“…The strength and subtlety of woman had certainly sunk deep into English letters when George Eliot began to write.... Her originals and even her contemporaries had shown the feminine power in fiction as well or better than she. Charlotte Brontë, understood along her own instincts, was as great; Jane Austen was greater. The latter comes into our present consideration only as that most exasperating thing, an ideal unachieved. It is like leaving an unconquered fortress in the rear. No woman later has captured the complete common sense of Jane Austen. She could keep her head, while all the after women went looking for their brains. She could describe a man coolly; which neither George Eliot nor Charlotte Bronte could do. She knew what she knew, like a sound dogmatist: she did not know what she did not know— like a sound agnostic. But she belongs to a vanished world before the great progressive age of which I write...
Jane Austen was born before those bonds which (we are told) protected women from truth, were burst by the Brontës or elaborately untied by George Eliot. Yet the fact remains that Jane Austen knew more about men than either of them.... Of course, [she] covered an infinitely smaller field than any of her later rivals; but I have always believed in the victory of small nationalities." —G.K. Chesterton, The Victorian Age in Literature, 1913
"...Jane lies in Winchester, blessed be her shade!
Praise the Lord for making her, and her for all she made.
And while the stones of Winchester—or Milsom Street—remain,
Glory, Love, and Honour unto England's Jane!"
—Rudyard Kipling, Jane's Marriage, 1924
"... Why do the characters in Jane Austen give us a slightly new pleasure each time they come in, as opposed to the merely repetitive pleasure that is caused by a character in Dickens?... The answer to this question can be put in several ways; that, unlike Dickens, she was a real artist, that she never stooped to caricature, etc. But the best reply is that her characters, though smaller than his, are more highly organized. They function all round, and even if her plot made greater demands on them than it does they would still be adequate.... All the Jane Austen characters are ready for an extended life which the scheme of her books seldom requires them to lead, and that is why they lead their actual lives so satisfactorily.... How Jane Austen can write! " —E.M. Forster, Aspects of the Novel, 1927
"... It is perhaps worth emphasizing what may be called the hardness— at least the firmness— of Jane Austen's thought.... The great abstract nouns of the classical English Moralists are unblushingly and uncompromisingly used; good sense, courage, contentment, fortitude, 'some duty neglected, some failing indulged', impropriety, indelicacy, generous candor, blamable trust, just humiliation, vanity, folly, ignorance, reason. These are the concepts by which Jane Austen grasps the world.... All is hard, clear, definable; by some modern standards, even naively so. The hardness is, of course, for oneself, not for one's neighbors.... Contrasted with the world of modern fiction, Jane Austen's is at once less soft and less cruel.... It remains to defend what I have been saying against a possible charge. Have I been treating the novels as though I had forgotten that they are, after all, comedies? I trust not. The hard core of morality and even of religion seems to me to be just what makes good comedy possible. 'Principles' or 'seriousness' are essential to Jane Austen's art. Where there is no norm, nothing can be ridiculous, except for a brief moment of unbalanced provincialism in which we may laugh at the merely unfamiliar. Unless there is something about which the author is never ironical, there can be no true irony in the work. 'Total irony'— irony about everything— frustrates itself and becomes insipid.... If charity is the poetry of conduct and honor the rhetoric of conduct, then Jane Austen's 'principles' might be described as the grammar of conduct. Now grammar is something that anyone can learn; it is also something that everyone must learn.... She is described by someone in Kipling's worst story as the mother of Henry James. I feel much more sure that she is the daughter of Dr. Johnson: she inherits his common sense, his morality, even much of his style...." —C.S. Lewis, A Note On Jane Austen, 1954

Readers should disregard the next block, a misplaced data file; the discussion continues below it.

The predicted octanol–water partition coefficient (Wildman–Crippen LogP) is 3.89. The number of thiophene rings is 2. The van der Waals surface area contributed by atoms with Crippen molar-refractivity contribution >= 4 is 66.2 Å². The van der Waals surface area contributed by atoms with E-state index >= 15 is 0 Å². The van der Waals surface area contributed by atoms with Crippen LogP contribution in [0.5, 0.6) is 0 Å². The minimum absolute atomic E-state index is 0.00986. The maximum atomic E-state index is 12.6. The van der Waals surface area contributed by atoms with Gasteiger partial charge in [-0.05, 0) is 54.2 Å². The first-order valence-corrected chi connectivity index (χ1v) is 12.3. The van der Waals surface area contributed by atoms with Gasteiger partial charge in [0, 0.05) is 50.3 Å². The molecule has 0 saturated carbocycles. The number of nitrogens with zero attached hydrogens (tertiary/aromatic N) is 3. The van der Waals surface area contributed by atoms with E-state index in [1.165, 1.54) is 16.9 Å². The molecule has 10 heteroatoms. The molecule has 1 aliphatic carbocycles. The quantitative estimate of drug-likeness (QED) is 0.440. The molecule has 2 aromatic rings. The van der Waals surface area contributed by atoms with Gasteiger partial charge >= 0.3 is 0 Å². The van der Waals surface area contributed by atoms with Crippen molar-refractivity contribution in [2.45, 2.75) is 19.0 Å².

I own all of Jane Austen's novels in the Penguin Clothbound Classics edition. They are beautiful and include maps besides notes. Jane Austen, of course, is brilliant. Mansfield Park is truly a profound work with deep Christian themes, and Fanny Price is very admirable as a heroine, although her hidden strength is often lost on readers.
I believe Jane Austen one of the greatest writers who ever lived. Everyone should read her— men, let not the film adaptations scare you away, her novels were written for your enjoyment as well as that of the other sex.